9 May

Pick a Day

9 MAY

In Music History

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2020 Rock pioneer Little Richard dies of bone cancer at the age of 87. Over the course of his legendary career he recorded some of America's most recognizable songs, including "Tutti Frutti," "Long Tall Sally," and "Good Golly Miss Molly."

2017 Italian trance DJ Robert Miles dies in Ibiza, Spain, at age 47 after a short illness.

2014 Michael Jackson's second posthumous album, Xscape, is released.

2014 Hunter Hayes breaks the record for most concerts performed in different cities in a single day when he plays 10 shows in 24 hours.

2013 The RIAA starts counting streaming toward its Gold and Platinum awards, with 1,500 album streams equal to one album sale (a "unit"), and 150 song streams counting for one song sale.

2013 Rocker Sixto "Sugar Man" Rodriguez receives an honorary Doctor of Humane Letters degree from his alma mater, Wayne State University, Detroit.

2010 Cyndi Lauper is the ninth contestant booted off Season 9 of The Celebrity Apprentice.

2006 The Red Hot Chili Peppers release their ninth album, Stadium Arcadium. Featuring the hit singles "Dani California" and "Snow (Hey Oh)," it's their first album to hit #1 in the US.More

2005 The music video for Stevie Wonder's "So What The Fuss" is issued with a descriptive audio track by Busta Rhymes for the visually-impaired.

2003 The Eagles, trimmed to a four-man lineup (Glenn Frey, Don Henley, Joe Walsh and Timothy B. Schmit) after parting ways with Don Felder, start their Farewell I tour in Richmond, Virginia, the title a mocking reference to the many "farewell" tours that aren't really. They play 168 dates on the tour over a span of three years.

2000 Bad Religion release their 11th full-length studio album, The New America. It's the band's final release on Atlantic Records and their final recording with drummer Bobby Schayer, who had been a member of Bad Religion since 1991. On The New America, guitarist Brett Gurewitz (who left Bad Religion in 1994, but eventually rejoined the band in the next year) co-wrote the song "Believe It" with frontman Greg Graffin.

1998 Blues musician Lester Butler dies of a heroin and cocaine overdose at age 38.

1998 Brian Wilson plays his first ever solo concert (no Beach Boys) at a show in St. Charles, Illinois.

1989 In an interview with The Washington Times, Public Enemy's "Minister of Information," Professor Griff, blames Jews for "the majority of wickedness that goes on across the globe."More

1979 Pierre Bouvier (lead singer, guitarist for Simple Plan) is born in Montreal, Quebec, Canada.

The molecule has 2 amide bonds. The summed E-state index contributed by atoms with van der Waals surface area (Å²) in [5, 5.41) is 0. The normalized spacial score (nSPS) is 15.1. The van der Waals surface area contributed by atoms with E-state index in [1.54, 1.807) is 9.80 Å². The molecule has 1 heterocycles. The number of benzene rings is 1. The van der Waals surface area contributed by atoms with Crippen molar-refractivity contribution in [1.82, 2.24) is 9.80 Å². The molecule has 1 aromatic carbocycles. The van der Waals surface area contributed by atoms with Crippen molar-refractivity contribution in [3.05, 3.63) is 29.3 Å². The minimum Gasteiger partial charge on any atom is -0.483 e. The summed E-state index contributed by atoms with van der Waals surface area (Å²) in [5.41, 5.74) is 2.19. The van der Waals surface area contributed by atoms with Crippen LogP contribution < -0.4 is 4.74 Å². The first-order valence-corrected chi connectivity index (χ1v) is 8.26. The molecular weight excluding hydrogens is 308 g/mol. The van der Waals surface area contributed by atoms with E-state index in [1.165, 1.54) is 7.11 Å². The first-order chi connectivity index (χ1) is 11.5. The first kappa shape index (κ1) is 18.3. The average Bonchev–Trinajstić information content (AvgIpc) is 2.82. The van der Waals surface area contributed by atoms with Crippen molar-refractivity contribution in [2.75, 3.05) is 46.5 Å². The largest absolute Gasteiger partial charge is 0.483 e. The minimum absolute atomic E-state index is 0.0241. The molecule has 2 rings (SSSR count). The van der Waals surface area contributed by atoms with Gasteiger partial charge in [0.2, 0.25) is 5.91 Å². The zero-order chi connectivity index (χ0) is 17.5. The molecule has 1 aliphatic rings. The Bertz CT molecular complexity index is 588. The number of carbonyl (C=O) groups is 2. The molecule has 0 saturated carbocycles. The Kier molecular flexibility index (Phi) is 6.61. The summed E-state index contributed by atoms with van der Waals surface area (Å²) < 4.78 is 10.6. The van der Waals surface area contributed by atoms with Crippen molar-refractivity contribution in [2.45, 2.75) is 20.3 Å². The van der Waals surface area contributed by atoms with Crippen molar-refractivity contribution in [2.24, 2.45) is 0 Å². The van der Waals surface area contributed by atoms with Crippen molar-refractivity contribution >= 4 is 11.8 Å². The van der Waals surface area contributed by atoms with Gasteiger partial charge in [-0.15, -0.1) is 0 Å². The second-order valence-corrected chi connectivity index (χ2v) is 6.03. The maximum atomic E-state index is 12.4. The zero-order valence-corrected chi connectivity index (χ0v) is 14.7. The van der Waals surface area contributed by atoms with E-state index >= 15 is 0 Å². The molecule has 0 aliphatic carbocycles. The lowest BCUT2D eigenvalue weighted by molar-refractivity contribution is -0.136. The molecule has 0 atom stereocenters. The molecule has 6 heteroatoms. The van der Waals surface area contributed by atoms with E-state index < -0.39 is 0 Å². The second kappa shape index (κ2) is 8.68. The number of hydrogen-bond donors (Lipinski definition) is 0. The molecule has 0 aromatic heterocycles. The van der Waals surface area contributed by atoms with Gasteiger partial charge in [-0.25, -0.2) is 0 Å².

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Billy Joel Is Born

1949

Billy Joel is born in The Bronx, New York, raised in Hicksville on Long Island.


Like many of his contemporaries, Billy Joel can pinpoint the exact day he decided to be a rock star: February 9, 1964, when The Beatles made their American debut on The Ed Sullivan Show. "That one performance changed my life," he explains in a CBS retrospective of the historic event. "Up to that moment I'd never considered playing rock as a career. And when I saw four guys who didn't look like they'd come out of the Hollywood star mill, who played their own songs and instruments, and especially because you could see this look in John Lennon's face – and he looked like he was always saying: 'F--- you!' – I said: 'I know these guys, I can relate to these guys, I am these guys.' This is what I'm going to do – play in a rock band'." As a teenager, Joel joins the British Invasion cover band The Echoes and cuts his teeth in the studio on demo sessions for the Shangri-Las, who hit #1 with "Leader of the Pack" in 1964. By the end of the decade, he temporarily abandons pop for heavy metal as half of the duo Attila who, recalls Joel, "were intent on destroying the world with amplification and raging testosterone." The group disbands when the singer takes up with his bandmate Jon Small's wife, Elizabeth. Throughout the '70s, life experience adds an authenticity to his songs that resonates with his fans. His stint as a piano-playing lounge singer in Los Angeles inspires his breakthrough hit, "Piano Man." His frustration with the fleeting nature of fame yields "The Entertainer." His devotion to his wife is evident in the tender ballad "Just The Way You Are," and "Only The Good Die Young" recalls a young Joel trying – and failing - to win a devout Catholic girl's virginity. Joel explores social topics in the '80s, with "Allentown" expressing the plight of laid-off factory workers and "Goodnight Saigon" sympathizing with mistreated Vietnam War veterans. Meanwhile, he rolls out the upbeat pop hits "You May Be Right" and "It's Still Rock And Roll To Me," and his old-school influences inspire the doo-wop themed album An Innocent Man, featuring "Tell Her About It" and "Uptown Girl." The latter tune is derived from Joel's penchant for wooing high-class fashion models, such as Christie Brinkley, whom he marries in 1985, the same year the pair welcomes daughter Alexa. Shortly after, he takes a trip to the Soviet Union, where he is one of the first rockers to play since the Berlin Wall was constructed in 1961. Back at home, he wraps up the decade with his final #1 hit, "We Didn't Start The Fire." Joel faces many personal and professional ups and downs in the ensuing decades. On the downside, he loses millions to crooked managers and goes through divorces from Christie Brinkley and third wife, Katie Lee. On the upside, he embarks on a wildly successful series of "Face to Face" tours with Elton John, enters the Rock and Roll Hall of Fame, begins a residency at Madison Square Garden, marries his fourth wife, and welcomes another daughter. Overall, Joel's catalog includes 13 albums, five compilation albums, and 33 Top 40 hits.

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